This blogpost offers guidance for freelancers working for foreign companies while residing in Spain. The key takeaway action points are as follows:
The Pandora's box of remote work is wide open and there’s no closing it. Employees across all industries know that a whole heap of jobs can easily be done from home, and many bosses are fully supportive.
But while you’ve been daydreaming about catching a breathtaking sunset from your apartment in Madrid, or soaking up some rays on one of Barcelona’s beaches during your lunch break, have you ever seriously wondered: Can I work for a foreign company while living in Spain?
Put simply, yes you can. The dream of moving to Spain and keeping your job is now a very realistic prospect, especially with a trusted partner like Xolo at your side.
Sure, working for a foreign company while living in Spain isn’t the easiest process to get started, but it’s definitely possible if your job allows it, and the benefits far outweigh the negatives.
That’s why we’ve produced this article, which will look at all the ins and outs of freelancing with international clients from Spain. From VAT and social security to invoices and tax returns, we’ll explain all the admin and give you some hot tips on how to make the most of your freelance journey.
But before we get to the meaty business, we’ll first give you a quick vocab lesson that will help you navigate the choppy waters of Spanish bureaucracy.
Although you’re billing a different country, when you work remotely from Spain, you need to be a tax resident. There are a few hoops to jump through here, from getting a work visa and your NIE to registering with the tax and social security offices. The process can be tricky, especially if you’re not from an EU country. So, if you’re still at this stage, check out our guide on how to register as an autónomo in Spain.
There’s some exciting news for the future on this front.
The government is in the process of creating a Digital Nomad Visa, specifically aimed at remote workers living in Spain. Slated for approval in January 2023, it will allow you to live in Spain and freelance for foreign clients for between six and 12 months, with the possibility of two later extensions.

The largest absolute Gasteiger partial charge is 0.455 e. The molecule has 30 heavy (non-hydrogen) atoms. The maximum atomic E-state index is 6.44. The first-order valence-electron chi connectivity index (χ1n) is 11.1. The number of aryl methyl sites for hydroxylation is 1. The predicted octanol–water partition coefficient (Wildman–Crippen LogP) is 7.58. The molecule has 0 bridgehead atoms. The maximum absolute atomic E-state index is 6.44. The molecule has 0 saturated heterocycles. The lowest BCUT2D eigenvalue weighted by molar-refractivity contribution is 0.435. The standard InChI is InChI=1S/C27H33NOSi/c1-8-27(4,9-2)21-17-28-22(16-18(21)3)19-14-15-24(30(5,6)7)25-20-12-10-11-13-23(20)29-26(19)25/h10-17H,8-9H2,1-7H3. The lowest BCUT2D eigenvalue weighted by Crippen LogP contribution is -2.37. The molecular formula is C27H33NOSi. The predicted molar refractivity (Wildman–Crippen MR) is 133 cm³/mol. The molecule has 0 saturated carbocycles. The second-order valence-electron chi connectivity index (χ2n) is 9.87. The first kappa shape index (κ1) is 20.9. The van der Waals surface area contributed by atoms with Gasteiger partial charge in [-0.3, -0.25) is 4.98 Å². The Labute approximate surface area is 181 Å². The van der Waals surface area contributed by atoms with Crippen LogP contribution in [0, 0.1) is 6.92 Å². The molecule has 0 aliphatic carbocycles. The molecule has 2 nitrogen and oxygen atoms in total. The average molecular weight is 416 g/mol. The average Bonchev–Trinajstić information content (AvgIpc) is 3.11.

EU citizens with freedom of movement (sorry, Britain) already have the luxury to arrive and get started. But the Digital Nomad Visa represents a much easier pathway to work and live in Spain for budding freelancers from the rest of the world. So if you’re in that category, watch this space!
Freelancing with international clients means invoicing follows different rules compared to national customers. So forget what you’ve heard through the grapevine and pay attention here.
If you’re looking at that list and wondering where your tax payments are, don’t worry, we’ll get to that right away.
When you’re working remotely in Spain for a foreign company, your clients can’t pay your taxes on your behalf, which is great news for your invoice creation — simply leave it out.
But it does leave you in debt to the Agencia Tributaria. As we’ll see in the section on tax returns, solos in Spain freelancing with international clients make their IRPF payments through quarterly tax returns and balance their books with their annual tax return.
If you’re new to the freelancing game, VAT is a tax that your clients pay, but that you have to hold onto before passing it to the tax agency at the end of every quarter.
Just like your income tax payments, if you’re working for a foreign company while living in Spain, your clients don’t pay VAT, which gives you one less thing to worry about. In all cases, your clients will take care of their VAT in their own country, so you can leave it off your invoices to foreign companies.
However, if you’re working for an EU-based company while living in Spain, you do have to take care of some administrative work before you get started. Because of an agreement between EU countries, you and your client need to first get permission to operate as two EU-based actors. You can sign yourself up via form 037, and if you want to check your customer’s status, enter their registered name and VAT number on the VIES VAT checker website.